We eat so many reuben sandwiches around here, it’s not even funny.
I grew up in New Ulm, Minnesota, a small town with a strong Bohemian/German sort of heritage. Church dinners were awesome – pork roast, sauerkraut, massive lead balls/potato dumplings, schmierkuchen. Yum, yum, yum! Fast forward a few years: kraut is my comfort food.
So when I make a reuben sandwich, it’s all about the kraut. For me, the meat and cheese on a reuben sandwich is only there to keep the bread from getting soggy. I don’t eat meat these days, so I substitute a slice or two of homemade mustard seitan. I’ll post that later.
My sandwich must have something creamy though, because I like creamy things, and creamy things act as a barrier to the bread so it doesn’t get too soggy.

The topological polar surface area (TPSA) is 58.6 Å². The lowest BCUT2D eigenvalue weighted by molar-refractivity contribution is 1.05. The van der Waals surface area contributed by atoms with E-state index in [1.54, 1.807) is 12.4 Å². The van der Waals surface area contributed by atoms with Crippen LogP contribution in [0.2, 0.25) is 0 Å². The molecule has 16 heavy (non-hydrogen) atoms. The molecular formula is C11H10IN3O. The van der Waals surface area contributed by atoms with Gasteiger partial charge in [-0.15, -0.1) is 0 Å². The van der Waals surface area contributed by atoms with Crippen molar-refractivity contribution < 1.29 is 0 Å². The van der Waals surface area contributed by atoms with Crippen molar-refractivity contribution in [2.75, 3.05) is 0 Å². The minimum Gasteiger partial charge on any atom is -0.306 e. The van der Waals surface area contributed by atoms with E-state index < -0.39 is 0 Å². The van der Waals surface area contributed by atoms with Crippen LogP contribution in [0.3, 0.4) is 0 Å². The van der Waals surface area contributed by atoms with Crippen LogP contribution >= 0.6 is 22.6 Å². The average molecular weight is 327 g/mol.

My favorite sandwich dressing
Lots of people use thousand island salad dressing in a reuben. I like that, but sometimes I think it’s too spicy or something and it takes away from the main focus of the sandwich, which is the sauerkraut. This is the dressing I like to use. You can call it a recipe if you like, but it’s not much of a recipe.
3-4 T roasted pepper spread
1 cup light mayo
Mix them together.
See? Not much of a recipe. So I’ll show you the pepper spread I use.
I buy this stuff at Big Lots and it runs about $3 a jar.
It says to eat it within three days of opening, but it usually takes us a couple of weeks and we haven’t gotten food poisoning or anything like that. If I were a better person, I would freeze little portions in an ice cube tray, but I’m pretty lazy.
My daughter is vegan, so she does not eat regular mayo. She doesn’t eat vegan mayo either because she doesn’t like it. I made sandwiches for her one time using silken tofu and a little olive oil instead of mayo, but she wouldn’t touch them with a ten foot pole. She really doesn’t like most vegetables, or anything that reminds her of meat, or anything “weird.” What can I say? She has lots of smoothies! OK, I’m all off topic here.
Next time I make the seitan, I’ll take some photos and give you the recipe.